Thursday, May 31, 2018

Three Days of the FREMM

Regulars here know I've been on Team-FREMM for years and have been as happy as a bee to see it on our Top-5 list for FFG-(X) replacement.

Our friend David Larter at DefenseNews give you a great overview of the contender. Read the whole thing, but here are the juicy bits;
The Fincantieri-built warship is a contender for the U.S. Navy’s next-generation frigate, the FFG(X), and the Alpino is on this side of the Atlantic giving the service a look at what the hull can do.

The Alpino is one of 10 FREMM destined to make up a significant portion of the Italian Navy’s surface fleet – four ASW versions like Alpino and six general purpose FREMM that replaces the variable-depth sonar array with a rigid-hull inflatable boat.

Defense News spent three days on board Alpino. Here is everything you need to know about FREMM.

Crucial Details

Length: 167 meters (547 feet, just 20 feet shorter than a Ticonderoga-class cruiser)

Width: 16 meters (52 feet)

Displacement: 6,500 tons

Top speed: 27 knots

Range: 6,000 nautical miles. During normal operations – not zipping around at 25 knots – you can get about two percent fuel consumption per day.

Propulsion: A combined diesel and gas system system of four diesel generators providing power to two electric motors that turn the twin shafts for up to 15 knots. Above 15 knots there is a single LM2500 gas turbine forward of the combining gear. You need two generators to run the screws or just the LM2500. All the main components can be switched out without cutting a hole in the ship.

The ship also has an Auxiliary Propulsion Unit that can spin 360-degress, has a top speed of seven kts, and can be used to do some nifty maneuvers. Getting underway from Norfolk, the Alpino pulled away from the pier without tugs, which is a breeze with the APU.

Power capacity: Four 2,1-megawatt diesel generators

Crew size: 167, but it can hold accommodate up to 200.


Missions: Primary mission is anti-submarine warfare. Capable of point-defense anti-air warfare, electronic warfare, anti-surface warfare and special operation insertion.

Design: The ship is largely enclosed with plenty of angles to reduce the radar cross-section.

Armaments: Two Oto-Breda 76mm Guns; 16-cell vertical launch; two three-tube torpedo launchers positioned both port and starboard; two Oto-Breda 25mm machine guns; two NH-90 helicopters.

Sensors: Primary sensors are the THALES variable-depth sonar, known as the CAPTAS-4, a towed array sonar and a hull-mounted sonar. The VDS deploys from a pneumatically controlled door and ramp system that in the general purpose FREMM is used for a 13-meter RHIB for special operations forces.

The ship is also equipped with an air search radar, surface search radar, an electronic warfare system, and commercial radars. The helo is strapped with FLIR, a surface-search radar, a dipping sonar, and Link 11.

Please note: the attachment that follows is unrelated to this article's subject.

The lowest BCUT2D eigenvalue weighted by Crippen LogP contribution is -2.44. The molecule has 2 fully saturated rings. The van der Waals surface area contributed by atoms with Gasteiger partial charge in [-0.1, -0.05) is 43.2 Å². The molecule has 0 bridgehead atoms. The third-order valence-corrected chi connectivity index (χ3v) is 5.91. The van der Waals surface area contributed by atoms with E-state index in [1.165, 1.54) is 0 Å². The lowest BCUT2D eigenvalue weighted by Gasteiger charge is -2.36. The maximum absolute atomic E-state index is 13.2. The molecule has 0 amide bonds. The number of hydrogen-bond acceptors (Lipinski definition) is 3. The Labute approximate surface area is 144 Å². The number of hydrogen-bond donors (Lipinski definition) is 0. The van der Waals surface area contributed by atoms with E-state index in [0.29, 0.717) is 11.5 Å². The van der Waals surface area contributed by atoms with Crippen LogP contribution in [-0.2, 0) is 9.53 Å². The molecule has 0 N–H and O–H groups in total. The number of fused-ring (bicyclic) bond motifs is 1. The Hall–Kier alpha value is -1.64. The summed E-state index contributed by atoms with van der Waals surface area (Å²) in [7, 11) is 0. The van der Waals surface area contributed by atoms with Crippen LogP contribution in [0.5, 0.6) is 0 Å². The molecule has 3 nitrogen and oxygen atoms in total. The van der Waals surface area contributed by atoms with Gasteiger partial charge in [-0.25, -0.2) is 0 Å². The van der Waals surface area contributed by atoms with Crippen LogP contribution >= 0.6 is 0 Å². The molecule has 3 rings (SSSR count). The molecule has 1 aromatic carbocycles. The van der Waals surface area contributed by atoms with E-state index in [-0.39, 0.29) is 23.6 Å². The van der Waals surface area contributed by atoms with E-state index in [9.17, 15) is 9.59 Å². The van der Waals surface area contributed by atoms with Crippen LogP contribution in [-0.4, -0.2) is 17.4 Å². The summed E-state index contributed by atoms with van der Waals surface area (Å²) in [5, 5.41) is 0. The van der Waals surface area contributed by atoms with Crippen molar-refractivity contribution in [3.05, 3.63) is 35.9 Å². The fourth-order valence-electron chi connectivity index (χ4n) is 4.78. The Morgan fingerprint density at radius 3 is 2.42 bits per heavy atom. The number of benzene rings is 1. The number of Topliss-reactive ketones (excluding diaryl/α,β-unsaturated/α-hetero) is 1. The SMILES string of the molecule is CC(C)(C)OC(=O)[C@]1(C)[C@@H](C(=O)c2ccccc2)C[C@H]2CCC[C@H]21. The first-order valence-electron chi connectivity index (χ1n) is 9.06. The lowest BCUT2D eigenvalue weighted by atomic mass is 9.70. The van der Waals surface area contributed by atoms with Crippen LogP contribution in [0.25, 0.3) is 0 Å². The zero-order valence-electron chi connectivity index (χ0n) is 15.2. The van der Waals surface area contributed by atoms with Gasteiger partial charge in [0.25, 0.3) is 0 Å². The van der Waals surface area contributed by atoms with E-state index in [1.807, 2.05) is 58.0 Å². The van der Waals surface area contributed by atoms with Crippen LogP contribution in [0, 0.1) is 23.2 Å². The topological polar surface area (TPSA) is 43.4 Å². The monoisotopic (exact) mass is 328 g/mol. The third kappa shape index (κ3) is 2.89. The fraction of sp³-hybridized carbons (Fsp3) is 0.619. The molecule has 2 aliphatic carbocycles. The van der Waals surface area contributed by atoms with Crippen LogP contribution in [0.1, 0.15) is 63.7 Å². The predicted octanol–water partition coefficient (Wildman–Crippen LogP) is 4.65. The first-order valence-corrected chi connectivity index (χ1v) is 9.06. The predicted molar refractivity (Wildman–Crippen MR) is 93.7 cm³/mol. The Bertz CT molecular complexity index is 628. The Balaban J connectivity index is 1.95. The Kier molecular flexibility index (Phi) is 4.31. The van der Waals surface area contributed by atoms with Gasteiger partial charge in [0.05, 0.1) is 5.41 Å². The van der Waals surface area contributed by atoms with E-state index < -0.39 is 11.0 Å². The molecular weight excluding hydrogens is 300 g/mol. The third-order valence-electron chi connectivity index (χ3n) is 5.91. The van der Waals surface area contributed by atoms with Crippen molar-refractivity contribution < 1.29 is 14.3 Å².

Payloads: MU90 Torpedoes; Aster surface-to-air missiles; Teseo surface-to-surface missile; Milas anti-ship missile and anti-submarine missile, and Marte missile on the helo.
Of note, you can also upgun, converting the forward 76mm to a 5" mount.

The following are below the fold, but one could argue the most important things the ship brings;
The damage control system is highly sophisticated.

The ship is equipped with an incredible camera system that exists almost everywhere except the living spaces and spaces like central control that are constantly manned. If fire or flooding is detected in any space, a live video feed will automatically pull up on the screen of the damage control system monitors.

Fire boundaries on the main deck can be set automatically from central control with the flip of a switch, which releases the magnetized door stops, and the damage control officer can see when anyone breaks fire boundaries (he will let you know).

The primary fire system is highly pressurized water sprinkler system that sprays atomized demineralized water that decouples the fire from its fuel source. About a gallon of water is sufficient to handle most spaces, including main-space fires and the demineralized water protects electronics.
As bridge watchkeeping is in the news;
The bridge is state-of-the-art but in a way that makes your job easier, not in the way that saves people by lumping too many functions in one watchstander.
The visuals on the bridge are fantastic, with 180-degrees plus visible without stepping outside on the bridge wings.
Living conditions? Of course;
The crew lives in staterooms, the largest of which are two six-person staterooms for (of course) the Marines and air detachment. Most are four-person staterooms. One-person staterooms are for the embarked admiral, the captain, the executive officer, and the department heads. The rest of the officers are in two and four-person staterooms. The beds are the same throughout the ship. In the two-person staterooms the racks the fold out from the wall, with the bottom rack folding out into a couch. In the four-person staterooms the racks are fixed. Each stateroom has an identical private bathroom, officer and enlisted.
Nothing is perfect - but it is workable;
There are a couple of things on this version of the FREMM that would make the U.S. Navy uncomfortable in terms of design.

FREMM has only a single LM2500 and the redundancy-obsessed NAVSEA would likely want two. The AEGIS version of the FREMM being pitched by Finacantieri has two independent propulsion systems, one for each shaft, instead of two motors and one LM2500.
Here is the best thing about the FREMM; it is underway. The kinks are worked out. It does not have the original sins of either LCS class. It's not a mini-Burke. 

A side issue, but a real one, is that we are asking our allies to adopt the F-35. We should return the favor and let them know that, yes, we are mature enough to buy someone else's design if it is this good.

Time to cut steel.

No comments: